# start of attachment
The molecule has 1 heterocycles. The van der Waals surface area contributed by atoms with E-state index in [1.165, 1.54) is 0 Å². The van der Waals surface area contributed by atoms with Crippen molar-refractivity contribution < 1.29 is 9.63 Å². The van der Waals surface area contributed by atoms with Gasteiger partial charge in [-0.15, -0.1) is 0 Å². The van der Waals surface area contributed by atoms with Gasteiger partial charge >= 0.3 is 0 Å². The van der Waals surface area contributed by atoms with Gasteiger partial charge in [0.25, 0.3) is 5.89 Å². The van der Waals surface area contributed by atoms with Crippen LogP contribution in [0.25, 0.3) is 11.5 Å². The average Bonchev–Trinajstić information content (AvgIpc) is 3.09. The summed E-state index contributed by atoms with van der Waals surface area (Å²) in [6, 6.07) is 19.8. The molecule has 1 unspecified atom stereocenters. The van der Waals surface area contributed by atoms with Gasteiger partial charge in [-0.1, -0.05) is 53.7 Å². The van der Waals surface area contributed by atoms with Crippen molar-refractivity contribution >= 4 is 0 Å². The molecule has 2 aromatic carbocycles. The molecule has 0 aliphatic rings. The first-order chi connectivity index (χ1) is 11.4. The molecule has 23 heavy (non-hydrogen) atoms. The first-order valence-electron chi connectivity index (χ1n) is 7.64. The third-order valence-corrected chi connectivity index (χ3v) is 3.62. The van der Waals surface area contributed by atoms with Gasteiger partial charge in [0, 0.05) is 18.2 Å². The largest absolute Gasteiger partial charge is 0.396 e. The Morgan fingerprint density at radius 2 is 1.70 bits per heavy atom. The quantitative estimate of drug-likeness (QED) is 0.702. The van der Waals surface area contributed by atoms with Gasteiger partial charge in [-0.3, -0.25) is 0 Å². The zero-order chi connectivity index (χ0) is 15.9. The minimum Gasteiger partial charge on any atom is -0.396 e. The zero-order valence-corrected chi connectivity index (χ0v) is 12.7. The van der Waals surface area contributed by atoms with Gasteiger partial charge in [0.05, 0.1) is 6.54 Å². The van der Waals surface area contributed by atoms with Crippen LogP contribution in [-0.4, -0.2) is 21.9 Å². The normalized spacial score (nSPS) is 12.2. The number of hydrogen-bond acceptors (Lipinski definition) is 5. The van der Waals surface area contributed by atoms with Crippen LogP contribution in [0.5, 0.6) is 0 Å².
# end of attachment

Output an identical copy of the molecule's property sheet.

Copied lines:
The molecule has 1 heterocycles. The van der Waals surface area contributed by atoms with E-state index in [1.165, 1.54) is 0 Å². The van der Waals surface area contributed by atoms with Crippen molar-refractivity contribution < 1.29 is 9.63 Å². The van der Waals surface area contributed by atoms with Gasteiger partial charge in [-0.15, -0.1) is 0 Å². The van der Waals surface area contributed by atoms with Gasteiger partial charge >= 0.3 is 0 Å². The van der Waals surface area contributed by atoms with Gasteiger partial charge in [0.25, 0.3) is 5.89 Å². The van der Waals surface area contributed by atoms with Crippen LogP contribution in [0.25, 0.3) is 11.5 Å². The average Bonchev–Trinajstić information content (AvgIpc) is 3.09. The summed E-state index contributed by atoms with van der Waals surface area (Å²) in [6, 6.07) is 19.8. The molecule has 1 unspecified atom stereocenters. The van der Waals surface area contributed by atoms with Gasteiger partial charge in [-0.1, -0.05) is 53.7 Å². The van der Waals surface area contributed by atoms with Crippen molar-refractivity contribution >= 4 is 0 Å². The molecule has 2 aromatic carbocycles. The molecule has 0 aliphatic rings. The first-order chi connectivity index (χ1) is 11.4. The molecule has 23 heavy (non-hydrogen) atoms. The first-order valence-electron chi connectivity index (χ1n) is 7.64. The third-order valence-corrected chi connectivity index (χ3v) is 3.62. The van der Waals surface area contributed by atoms with Gasteiger partial charge in [0, 0.05) is 18.2 Å². The largest absolute Gasteiger partial charge is 0.396 e. The Morgan fingerprint density at radius 2 is 1.70 bits per heavy atom. The quantitative estimate of drug-likeness (QED) is 0.702. The van der Waals surface area contributed by atoms with Gasteiger partial charge in [-0.3, -0.25) is 0 Å². The zero-order chi connectivity index (χ0) is 15.9. The minimum Gasteiger partial charge on any atom is -0.396 e. The zero-order valence-corrected chi connectivity index (χ0v) is 12.7. The van der Waals surface area contributed by atoms with Gasteiger partial charge in [0.05, 0.1) is 6.54 Å². The van der Waals surface area contributed by atoms with Crippen LogP contribution in [-0.4, -0.2) is 21.9 Å². The normalized spacial score (nSPS) is 12.2. The number of hydrogen-bond acceptors (Lipinski definition) is 5. The van der Waals surface area contributed by atoms with Crippen LogP contribution in [0.5, 0.6) is 0 Å².